JOPLIN, Mo. —
As I wrote in August, I’m not sure why I pre-ordered Muse’s newest album, “The 2nd Law,” because iTunes streamed it for free a week before its release. That means I got an additional week to listen to the new album, and have some great conversation about it.
I’ve already talked about how much I loved the two pre-released songs on the album that got me to pre-order: “Madness” and “Survival.” Those are the two strongest songs on the album, and others aren’t far behind.
Back in August, I wrote that Muse often gets criticized as a musical Reese’s Peanut Butter Cup made of Radiohead and Queen. Muse has arguably mastered this combination, making it into its unique sound.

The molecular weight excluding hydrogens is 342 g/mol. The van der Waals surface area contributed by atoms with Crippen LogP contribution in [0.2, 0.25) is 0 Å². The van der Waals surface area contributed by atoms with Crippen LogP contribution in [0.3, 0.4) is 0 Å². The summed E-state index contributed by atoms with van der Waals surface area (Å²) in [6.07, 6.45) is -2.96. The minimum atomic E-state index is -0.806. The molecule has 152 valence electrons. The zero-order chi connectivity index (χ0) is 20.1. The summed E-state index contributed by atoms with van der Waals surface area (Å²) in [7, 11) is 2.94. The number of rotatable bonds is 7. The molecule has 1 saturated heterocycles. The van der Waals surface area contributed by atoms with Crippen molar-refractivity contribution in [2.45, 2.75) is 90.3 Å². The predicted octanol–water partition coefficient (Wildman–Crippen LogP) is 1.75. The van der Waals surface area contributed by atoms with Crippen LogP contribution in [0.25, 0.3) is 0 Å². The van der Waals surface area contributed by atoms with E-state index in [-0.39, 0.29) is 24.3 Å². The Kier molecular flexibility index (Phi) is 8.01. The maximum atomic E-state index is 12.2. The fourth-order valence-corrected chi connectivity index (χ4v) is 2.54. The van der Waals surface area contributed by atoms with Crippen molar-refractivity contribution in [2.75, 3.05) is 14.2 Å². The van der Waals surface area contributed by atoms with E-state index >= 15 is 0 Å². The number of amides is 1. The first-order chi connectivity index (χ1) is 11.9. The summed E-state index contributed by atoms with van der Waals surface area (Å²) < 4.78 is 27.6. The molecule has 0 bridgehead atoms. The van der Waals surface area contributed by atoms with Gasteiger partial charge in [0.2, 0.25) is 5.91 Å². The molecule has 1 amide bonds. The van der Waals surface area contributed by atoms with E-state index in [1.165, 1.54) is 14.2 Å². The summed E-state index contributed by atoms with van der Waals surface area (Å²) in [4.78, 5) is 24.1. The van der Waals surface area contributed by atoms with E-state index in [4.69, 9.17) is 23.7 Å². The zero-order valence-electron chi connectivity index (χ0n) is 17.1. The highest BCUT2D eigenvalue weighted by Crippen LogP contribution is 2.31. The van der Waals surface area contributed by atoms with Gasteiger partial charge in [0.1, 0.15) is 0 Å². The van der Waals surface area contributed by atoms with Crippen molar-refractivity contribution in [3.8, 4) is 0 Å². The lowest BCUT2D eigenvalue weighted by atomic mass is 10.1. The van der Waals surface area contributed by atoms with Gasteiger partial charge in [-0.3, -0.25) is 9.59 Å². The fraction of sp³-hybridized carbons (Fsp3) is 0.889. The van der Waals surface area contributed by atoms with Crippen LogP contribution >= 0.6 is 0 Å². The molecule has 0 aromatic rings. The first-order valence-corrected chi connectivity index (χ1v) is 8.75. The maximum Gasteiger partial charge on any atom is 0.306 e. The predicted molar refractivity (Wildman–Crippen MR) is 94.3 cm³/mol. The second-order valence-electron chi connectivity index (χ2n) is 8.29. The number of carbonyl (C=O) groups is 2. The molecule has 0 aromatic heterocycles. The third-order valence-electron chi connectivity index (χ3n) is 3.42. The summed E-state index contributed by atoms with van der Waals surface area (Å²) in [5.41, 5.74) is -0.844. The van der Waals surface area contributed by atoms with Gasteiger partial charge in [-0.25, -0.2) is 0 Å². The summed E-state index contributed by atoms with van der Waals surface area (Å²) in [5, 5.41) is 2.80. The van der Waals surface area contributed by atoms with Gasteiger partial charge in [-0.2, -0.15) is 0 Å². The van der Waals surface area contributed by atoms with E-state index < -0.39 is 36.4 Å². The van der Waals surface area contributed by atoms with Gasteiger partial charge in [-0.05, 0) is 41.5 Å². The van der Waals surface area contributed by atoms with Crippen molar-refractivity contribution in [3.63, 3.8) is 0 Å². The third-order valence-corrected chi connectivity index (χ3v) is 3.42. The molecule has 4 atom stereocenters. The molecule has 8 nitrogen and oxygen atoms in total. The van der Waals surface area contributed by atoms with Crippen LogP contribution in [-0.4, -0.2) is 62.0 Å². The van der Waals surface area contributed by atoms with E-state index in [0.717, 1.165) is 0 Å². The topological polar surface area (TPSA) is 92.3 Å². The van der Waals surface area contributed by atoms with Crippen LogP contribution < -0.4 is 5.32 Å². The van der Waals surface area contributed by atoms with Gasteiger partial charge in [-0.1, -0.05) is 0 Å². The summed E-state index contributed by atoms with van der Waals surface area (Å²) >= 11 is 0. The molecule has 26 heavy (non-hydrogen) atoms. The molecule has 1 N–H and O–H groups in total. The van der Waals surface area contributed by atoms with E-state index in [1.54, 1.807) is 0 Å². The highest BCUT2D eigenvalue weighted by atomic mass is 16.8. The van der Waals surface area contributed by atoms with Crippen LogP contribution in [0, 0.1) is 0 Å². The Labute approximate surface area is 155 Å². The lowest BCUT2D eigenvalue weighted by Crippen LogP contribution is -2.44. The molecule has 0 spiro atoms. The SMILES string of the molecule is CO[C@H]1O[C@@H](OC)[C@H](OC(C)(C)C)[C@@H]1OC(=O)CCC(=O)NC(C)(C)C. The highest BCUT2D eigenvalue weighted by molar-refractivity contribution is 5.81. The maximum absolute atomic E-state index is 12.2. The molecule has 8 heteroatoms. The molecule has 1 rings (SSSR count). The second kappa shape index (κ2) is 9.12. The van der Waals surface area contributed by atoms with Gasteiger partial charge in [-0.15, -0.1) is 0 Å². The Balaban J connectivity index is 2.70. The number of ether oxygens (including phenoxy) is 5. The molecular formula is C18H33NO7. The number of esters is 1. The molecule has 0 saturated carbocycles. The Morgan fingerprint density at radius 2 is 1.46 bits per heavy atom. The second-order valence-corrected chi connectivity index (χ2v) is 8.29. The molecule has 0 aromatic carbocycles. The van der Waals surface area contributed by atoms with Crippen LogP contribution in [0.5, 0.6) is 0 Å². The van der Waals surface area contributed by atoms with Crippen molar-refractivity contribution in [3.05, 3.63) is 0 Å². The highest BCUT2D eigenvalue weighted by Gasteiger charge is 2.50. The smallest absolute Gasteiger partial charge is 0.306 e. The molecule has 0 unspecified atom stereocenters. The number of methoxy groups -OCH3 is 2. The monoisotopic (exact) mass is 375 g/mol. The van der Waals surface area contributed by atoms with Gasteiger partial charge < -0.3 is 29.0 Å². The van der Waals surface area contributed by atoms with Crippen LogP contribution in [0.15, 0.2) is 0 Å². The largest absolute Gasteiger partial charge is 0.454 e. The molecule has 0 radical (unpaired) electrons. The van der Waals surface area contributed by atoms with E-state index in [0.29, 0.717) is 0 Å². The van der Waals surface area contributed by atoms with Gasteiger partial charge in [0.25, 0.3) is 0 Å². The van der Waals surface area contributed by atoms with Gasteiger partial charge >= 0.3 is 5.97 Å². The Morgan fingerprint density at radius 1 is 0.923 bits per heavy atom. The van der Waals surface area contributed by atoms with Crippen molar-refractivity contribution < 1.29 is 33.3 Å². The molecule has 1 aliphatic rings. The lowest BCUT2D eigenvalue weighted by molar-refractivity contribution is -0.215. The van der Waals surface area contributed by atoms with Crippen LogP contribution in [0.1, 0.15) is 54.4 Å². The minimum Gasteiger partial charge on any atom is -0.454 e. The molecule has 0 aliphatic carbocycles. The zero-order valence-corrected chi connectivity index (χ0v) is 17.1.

And in its typical fashion, musical influences are clearly heard, including an overall ’80s sound in the album’s front half:
- “Panic Station” is just a few grunts and drumstick clicks away from being an INXS song circa “Kick.” Not that that’s a bad thing. That album was epic 20 years before we were all saying “epic.” (Tip o’ the hat to Justin Watt for nailing the INXS sound.)
- “Supremacy” sounds like it could be the theme for the upcoming James Bond movie, especially if that movie was set in 1880s Texas. (Another tip o’ the hat to Jake Forste for hearing that.)
- The band promised a Beach Boys “Pet Sounds” sound in “Save Me,” and it delivers. So, if that’s your thing, enjoy it.
- The Queen part is much more prevalent in this album in “Madness,” “Survival,” “Big Freeze” and “Explorers.” The guitar solo in “Madness” channels Queen guitarist Brian May.
- Despite all the ’80s throwbacks, modern sounds are also featured. Skrillex-style dubstep makes an appearance in “Follow Me” and “Unsustainable.”